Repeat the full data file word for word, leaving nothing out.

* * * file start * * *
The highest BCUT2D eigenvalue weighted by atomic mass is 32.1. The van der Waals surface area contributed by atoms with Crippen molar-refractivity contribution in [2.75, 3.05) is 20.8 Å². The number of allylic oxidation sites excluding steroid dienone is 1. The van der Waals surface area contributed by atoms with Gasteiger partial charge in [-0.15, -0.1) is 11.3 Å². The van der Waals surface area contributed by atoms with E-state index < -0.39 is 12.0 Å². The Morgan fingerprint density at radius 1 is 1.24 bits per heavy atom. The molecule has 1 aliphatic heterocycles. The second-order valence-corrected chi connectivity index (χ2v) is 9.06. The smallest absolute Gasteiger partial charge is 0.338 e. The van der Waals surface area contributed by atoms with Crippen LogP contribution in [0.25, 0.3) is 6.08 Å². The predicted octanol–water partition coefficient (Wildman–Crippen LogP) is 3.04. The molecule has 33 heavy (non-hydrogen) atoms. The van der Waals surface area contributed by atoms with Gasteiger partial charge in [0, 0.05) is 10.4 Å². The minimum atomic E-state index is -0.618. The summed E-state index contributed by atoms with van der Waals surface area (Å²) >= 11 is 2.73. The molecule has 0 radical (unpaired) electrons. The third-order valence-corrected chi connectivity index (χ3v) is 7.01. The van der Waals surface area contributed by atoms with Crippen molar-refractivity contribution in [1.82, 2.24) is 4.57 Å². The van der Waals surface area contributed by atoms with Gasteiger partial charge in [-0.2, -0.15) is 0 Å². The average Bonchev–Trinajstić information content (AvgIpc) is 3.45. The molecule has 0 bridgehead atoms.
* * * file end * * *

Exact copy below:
The highest BCUT2D eigenvalue weighted by atomic mass is 32.1. The van der Waals surface area contributed by atoms with Crippen molar-refractivity contribution in [2.75, 3.05) is 20.8 Å². The number of allylic oxidation sites excluding steroid dienone is 1. The van der Waals surface area contributed by atoms with Gasteiger partial charge in [-0.15, -0.1) is 11.3 Å². The van der Waals surface area contributed by atoms with E-state index < -0.39 is 12.0 Å². The Morgan fingerprint density at radius 1 is 1.24 bits per heavy atom. The molecule has 1 aliphatic heterocycles. The second-order valence-corrected chi connectivity index (χ2v) is 9.06. The smallest absolute Gasteiger partial charge is 0.338 e. The van der Waals surface area contributed by atoms with Crippen LogP contribution in [0.25, 0.3) is 6.08 Å². The predicted octanol–water partition coefficient (Wildman–Crippen LogP) is 3.04. The molecule has 33 heavy (non-hydrogen) atoms. The van der Waals surface area contributed by atoms with Gasteiger partial charge in [0, 0.05) is 10.4 Å². The minimum atomic E-state index is -0.618. The summed E-state index contributed by atoms with van der Waals surface area (Å²) >= 11 is 2.73. The molecule has 0 radical (unpaired) electrons. The third-order valence-corrected chi connectivity index (χ3v) is 7.01. The van der Waals surface area contributed by atoms with Crippen molar-refractivity contribution in [1.82, 2.24) is 4.57 Å². The van der Waals surface area contributed by atoms with Gasteiger partial charge in [-0.2, -0.15) is 0 Å². The average Bonchev–Trinajstić information content (AvgIpc) is 3.45. The molecule has 0 bridgehead atoms.